How Man’s Best Friend Is Helping Cancer Treatment

The author, center, and Dr. Anna Conti, left, and student Kelsey Parrish with Conti’s Basset hound, Picasso, who had surgery for cancer. Via Colorado State University. William Cotton/CSU Photography, Author provided

Kristy Hamilton 23 Feb 2017, 22:05

The Conversation

“A person can learn a lot from a dog, even a loopy one like ours. Marley taught me about living each day with unbridled exuberance and joy, about seizing the moment and following your heart… Mostly, he taught me about friendship and selflessness and, above all else, unwavering loyalty.”

John Grogan, “Marley and Me: Life and Love With the World’s Worst Dog.”

Isn’t it true? We learn so much from our dogs. But beyond what man’s best friend can teach us about enjoying life, they share something else with us. Cancer diagnoses in dogs are on the rise, as are cancer diagnoses in people. In fact, canine cancer is the leading cause of death in pets over the age of 10 years.

This confluence, it turns out, can be beneficial to cancer research. A field of study known as “comparative oncology” has recently emerged as a promising means to help cure cancer. Comparative oncology researchers study the similarities between naturally occurring cancers in pets and cancers in people in order to provide clues to treat cancer more effectively.

In fact, phase 1 and 2 clinical trials in comparative oncology are underway at 22 sites across the country, including Colorado State University, where I conduct research and am a surgical oncologist for animals.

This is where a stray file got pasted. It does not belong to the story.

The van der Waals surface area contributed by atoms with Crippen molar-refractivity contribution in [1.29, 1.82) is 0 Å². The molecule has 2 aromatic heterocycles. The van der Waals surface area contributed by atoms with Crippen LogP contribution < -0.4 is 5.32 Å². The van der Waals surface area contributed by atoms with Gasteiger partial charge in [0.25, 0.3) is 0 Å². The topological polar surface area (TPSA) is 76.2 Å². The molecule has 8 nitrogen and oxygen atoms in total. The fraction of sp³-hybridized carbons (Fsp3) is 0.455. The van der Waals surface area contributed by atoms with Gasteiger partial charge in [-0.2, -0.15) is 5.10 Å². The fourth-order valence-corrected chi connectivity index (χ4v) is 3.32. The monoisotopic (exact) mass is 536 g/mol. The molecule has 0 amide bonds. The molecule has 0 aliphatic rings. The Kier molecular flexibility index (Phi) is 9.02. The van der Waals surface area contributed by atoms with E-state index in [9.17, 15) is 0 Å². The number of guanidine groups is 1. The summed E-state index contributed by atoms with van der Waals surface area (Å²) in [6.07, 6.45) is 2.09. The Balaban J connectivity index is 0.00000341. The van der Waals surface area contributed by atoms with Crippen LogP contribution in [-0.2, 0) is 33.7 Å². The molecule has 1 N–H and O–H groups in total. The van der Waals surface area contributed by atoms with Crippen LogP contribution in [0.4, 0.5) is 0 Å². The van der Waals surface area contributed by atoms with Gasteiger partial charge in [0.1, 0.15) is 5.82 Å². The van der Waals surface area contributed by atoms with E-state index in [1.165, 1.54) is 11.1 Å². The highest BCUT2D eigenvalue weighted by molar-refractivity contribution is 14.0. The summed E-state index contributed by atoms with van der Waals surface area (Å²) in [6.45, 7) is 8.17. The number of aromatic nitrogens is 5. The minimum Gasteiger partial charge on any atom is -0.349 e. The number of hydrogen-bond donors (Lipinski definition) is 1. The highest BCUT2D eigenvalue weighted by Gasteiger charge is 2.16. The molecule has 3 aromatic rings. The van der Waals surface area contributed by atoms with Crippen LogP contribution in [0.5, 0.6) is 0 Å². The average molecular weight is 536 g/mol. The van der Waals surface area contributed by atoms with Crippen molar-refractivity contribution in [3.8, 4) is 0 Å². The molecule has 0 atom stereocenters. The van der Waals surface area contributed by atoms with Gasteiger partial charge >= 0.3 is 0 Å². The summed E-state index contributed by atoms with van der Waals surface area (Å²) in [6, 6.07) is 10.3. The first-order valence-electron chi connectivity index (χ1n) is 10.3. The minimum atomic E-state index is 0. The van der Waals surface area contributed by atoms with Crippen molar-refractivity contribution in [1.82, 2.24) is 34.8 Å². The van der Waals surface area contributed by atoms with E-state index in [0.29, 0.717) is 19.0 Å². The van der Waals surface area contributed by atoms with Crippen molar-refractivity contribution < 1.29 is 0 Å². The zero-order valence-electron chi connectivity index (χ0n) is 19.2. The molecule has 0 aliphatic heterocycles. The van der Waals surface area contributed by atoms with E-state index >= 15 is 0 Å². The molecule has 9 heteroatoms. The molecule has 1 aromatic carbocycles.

Research in this field, involving veterinarians, physicians, cancer specialists and basic scientists, is leading to improved human health and more rapid access to effective cancer treatment than has been previously possible through traditional cancer research approaches.

More like your dog than you know

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Man and his best friend. From www.shutterstock.com

As a species, dogs have strong physiologic and genetic similarities to people, much more so than mice, who do not typically live long enough for us to know whether they naturally get cancer. We do know that some rodent species, such as pet rats, can get cancer, but predators typically end a field mouse’s life while it is still young. The laboratory mice typically used by scientists are injected with cancer rather than it occurring naturally in their bodies.

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